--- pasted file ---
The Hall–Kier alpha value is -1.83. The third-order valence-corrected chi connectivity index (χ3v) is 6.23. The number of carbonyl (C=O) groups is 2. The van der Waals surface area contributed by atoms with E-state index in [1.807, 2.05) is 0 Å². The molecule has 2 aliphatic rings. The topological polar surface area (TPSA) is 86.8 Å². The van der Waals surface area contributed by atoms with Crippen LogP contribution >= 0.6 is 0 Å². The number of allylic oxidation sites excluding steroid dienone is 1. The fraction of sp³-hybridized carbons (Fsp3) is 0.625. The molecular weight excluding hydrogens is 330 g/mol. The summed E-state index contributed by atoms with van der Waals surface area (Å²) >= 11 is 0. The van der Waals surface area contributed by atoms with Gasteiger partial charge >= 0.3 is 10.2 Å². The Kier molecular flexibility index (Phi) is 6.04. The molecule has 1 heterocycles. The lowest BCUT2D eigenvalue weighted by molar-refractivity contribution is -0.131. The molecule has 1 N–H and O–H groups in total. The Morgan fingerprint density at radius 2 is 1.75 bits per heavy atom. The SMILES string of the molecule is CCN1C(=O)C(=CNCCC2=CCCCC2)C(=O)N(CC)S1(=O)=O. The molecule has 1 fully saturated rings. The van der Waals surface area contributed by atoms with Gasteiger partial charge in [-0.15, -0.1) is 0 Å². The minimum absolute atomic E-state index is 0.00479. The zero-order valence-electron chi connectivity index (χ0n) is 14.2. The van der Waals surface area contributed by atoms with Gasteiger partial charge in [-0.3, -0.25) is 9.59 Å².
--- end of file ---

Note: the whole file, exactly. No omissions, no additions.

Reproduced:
The Hall–Kier alpha value is -1.83. The third-order valence-corrected chi connectivity index (χ3v) is 6.23. The number of carbonyl (C=O) groups is 2. The van der Waals surface area contributed by atoms with E-state index in [1.807, 2.05) is 0 Å². The molecule has 2 aliphatic rings. The topological polar surface area (TPSA) is 86.8 Å². The van der Waals surface area contributed by atoms with Crippen LogP contribution >= 0.6 is 0 Å². The number of allylic oxidation sites excluding steroid dienone is 1. The fraction of sp³-hybridized carbons (Fsp3) is 0.625. The molecular weight excluding hydrogens is 330 g/mol. The summed E-state index contributed by atoms with van der Waals surface area (Å²) >= 11 is 0. The van der Waals surface area contributed by atoms with Gasteiger partial charge >= 0.3 is 10.2 Å². The Kier molecular flexibility index (Phi) is 6.04. The molecule has 1 heterocycles. The lowest BCUT2D eigenvalue weighted by molar-refractivity contribution is -0.131. The molecule has 1 N–H and O–H groups in total. The Morgan fingerprint density at radius 2 is 1.75 bits per heavy atom. The SMILES string of the molecule is CCN1C(=O)C(=CNCCC2=CCCCC2)C(=O)N(CC)S1(=O)=O. The molecule has 1 fully saturated rings. The van der Waals surface area contributed by atoms with Gasteiger partial charge in [-0.15, -0.1) is 0 Å². The minimum absolute atomic E-state index is 0.00479. The zero-order valence-electron chi connectivity index (χ0n) is 14.2. The van der Waals surface area contributed by atoms with Gasteiger partial charge in [-0.3, -0.25) is 9.59 Å².